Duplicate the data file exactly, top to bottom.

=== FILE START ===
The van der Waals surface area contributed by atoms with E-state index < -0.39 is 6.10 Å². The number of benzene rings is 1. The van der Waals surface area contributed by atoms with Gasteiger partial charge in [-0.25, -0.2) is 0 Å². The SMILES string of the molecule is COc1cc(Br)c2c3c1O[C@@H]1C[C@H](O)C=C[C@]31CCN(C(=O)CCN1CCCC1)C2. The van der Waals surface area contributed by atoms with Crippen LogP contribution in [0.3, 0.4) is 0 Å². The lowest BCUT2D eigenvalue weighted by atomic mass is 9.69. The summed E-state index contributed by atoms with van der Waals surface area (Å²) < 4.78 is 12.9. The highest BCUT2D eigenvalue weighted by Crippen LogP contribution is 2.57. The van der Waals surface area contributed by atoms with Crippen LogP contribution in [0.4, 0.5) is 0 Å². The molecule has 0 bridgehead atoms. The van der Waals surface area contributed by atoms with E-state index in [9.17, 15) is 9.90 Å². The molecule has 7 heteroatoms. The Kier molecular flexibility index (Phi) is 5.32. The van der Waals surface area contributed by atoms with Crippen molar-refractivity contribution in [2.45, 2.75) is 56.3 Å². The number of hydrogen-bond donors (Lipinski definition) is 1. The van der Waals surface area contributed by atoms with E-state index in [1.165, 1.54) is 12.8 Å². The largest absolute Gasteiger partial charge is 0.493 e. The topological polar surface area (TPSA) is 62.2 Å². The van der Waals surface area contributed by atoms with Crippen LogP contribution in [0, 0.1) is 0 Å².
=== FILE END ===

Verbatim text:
The van der Waals surface area contributed by atoms with E-state index < -0.39 is 6.10 Å². The number of benzene rings is 1. The van der Waals surface area contributed by atoms with Gasteiger partial charge in [-0.25, -0.2) is 0 Å². The SMILES string of the molecule is COc1cc(Br)c2c3c1O[C@@H]1C[C@H](O)C=C[C@]31CCN(C(=O)CCN1CCCC1)C2. The van der Waals surface area contributed by atoms with Crippen LogP contribution in [0.3, 0.4) is 0 Å². The lowest BCUT2D eigenvalue weighted by atomic mass is 9.69. The summed E-state index contributed by atoms with van der Waals surface area (Å²) < 4.78 is 12.9. The highest BCUT2D eigenvalue weighted by Crippen LogP contribution is 2.57. The van der Waals surface area contributed by atoms with Crippen LogP contribution in [0.4, 0.5) is 0 Å². The molecule has 0 bridgehead atoms. The van der Waals surface area contributed by atoms with E-state index in [9.17, 15) is 9.90 Å². The molecule has 7 heteroatoms. The Kier molecular flexibility index (Phi) is 5.32. The van der Waals surface area contributed by atoms with Crippen molar-refractivity contribution in [2.45, 2.75) is 56.3 Å². The number of hydrogen-bond donors (Lipinski definition) is 1. The van der Waals surface area contributed by atoms with E-state index in [1.165, 1.54) is 12.8 Å². The largest absolute Gasteiger partial charge is 0.493 e. The topological polar surface area (TPSA) is 62.2 Å². The van der Waals surface area contributed by atoms with Crippen LogP contribution in [0, 0.1) is 0 Å².